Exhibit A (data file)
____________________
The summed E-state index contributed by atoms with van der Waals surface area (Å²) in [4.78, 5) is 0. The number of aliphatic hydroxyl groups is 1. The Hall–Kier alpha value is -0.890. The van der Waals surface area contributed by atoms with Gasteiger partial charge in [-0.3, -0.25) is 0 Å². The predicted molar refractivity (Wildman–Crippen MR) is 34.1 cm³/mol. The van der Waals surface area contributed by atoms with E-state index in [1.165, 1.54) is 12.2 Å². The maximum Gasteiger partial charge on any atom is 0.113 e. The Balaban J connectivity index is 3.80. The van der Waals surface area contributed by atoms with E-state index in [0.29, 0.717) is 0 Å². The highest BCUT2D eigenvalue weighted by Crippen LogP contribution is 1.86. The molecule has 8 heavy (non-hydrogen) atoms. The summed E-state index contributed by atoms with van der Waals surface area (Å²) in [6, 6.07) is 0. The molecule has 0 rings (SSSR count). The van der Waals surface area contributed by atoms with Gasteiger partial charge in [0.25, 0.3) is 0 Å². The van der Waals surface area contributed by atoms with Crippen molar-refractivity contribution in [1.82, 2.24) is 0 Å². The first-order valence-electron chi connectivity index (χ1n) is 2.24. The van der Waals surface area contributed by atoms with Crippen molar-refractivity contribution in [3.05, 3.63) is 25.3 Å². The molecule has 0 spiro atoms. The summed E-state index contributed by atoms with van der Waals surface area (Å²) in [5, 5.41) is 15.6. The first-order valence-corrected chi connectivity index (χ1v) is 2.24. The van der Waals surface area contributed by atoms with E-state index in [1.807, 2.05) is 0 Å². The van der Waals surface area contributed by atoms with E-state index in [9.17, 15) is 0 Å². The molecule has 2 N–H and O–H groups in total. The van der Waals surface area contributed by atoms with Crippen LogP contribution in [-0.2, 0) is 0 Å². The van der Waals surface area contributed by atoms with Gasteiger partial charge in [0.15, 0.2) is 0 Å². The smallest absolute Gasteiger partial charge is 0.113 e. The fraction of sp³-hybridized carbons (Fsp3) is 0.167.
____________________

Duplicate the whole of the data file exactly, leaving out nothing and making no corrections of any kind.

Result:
The summed E-state index contributed by atoms with van der Waals surface area (Å²) in [4.78, 5) is 0. The number of aliphatic hydroxyl groups is 1. The Hall–Kier alpha value is -0.890. The van der Waals surface area contributed by atoms with Gasteiger partial charge in [-0.3, -0.25) is 0 Å². The predicted molar refractivity (Wildman–Crippen MR) is 34.1 cm³/mol. The van der Waals surface area contributed by atoms with E-state index in [1.165, 1.54) is 12.2 Å². The maximum Gasteiger partial charge on any atom is 0.113 e. The Balaban J connectivity index is 3.80. The van der Waals surface area contributed by atoms with E-state index in [0.29, 0.717) is 0 Å². The highest BCUT2D eigenvalue weighted by Crippen LogP contribution is 1.86. The molecule has 8 heavy (non-hydrogen) atoms. The summed E-state index contributed by atoms with van der Waals surface area (Å²) in [6, 6.07) is 0. The molecule has 0 rings (SSSR count). The van der Waals surface area contributed by atoms with Gasteiger partial charge in [0.25, 0.3) is 0 Å². The van der Waals surface area contributed by atoms with Crippen molar-refractivity contribution in [1.82, 2.24) is 0 Å². The first-order valence-electron chi connectivity index (χ1n) is 2.24. The van der Waals surface area contributed by atoms with Crippen molar-refractivity contribution in [3.05, 3.63) is 25.3 Å². The molecule has 0 spiro atoms. The summed E-state index contributed by atoms with van der Waals surface area (Å²) in [5, 5.41) is 15.6. The first-order valence-corrected chi connectivity index (χ1v) is 2.24. The van der Waals surface area contributed by atoms with E-state index in [1.807, 2.05) is 0 Å². The van der Waals surface area contributed by atoms with E-state index in [9.17, 15) is 0 Å². The molecule has 2 N–H and O–H groups in total. The van der Waals surface area contributed by atoms with Crippen LogP contribution in [-0.2, 0) is 0 Å². The van der Waals surface area contributed by atoms with Gasteiger partial charge in [0.15, 0.2) is 0 Å². The smallest absolute Gasteiger partial charge is 0.113 e. The fraction of sp³-hybridized carbons (Fsp3) is 0.167.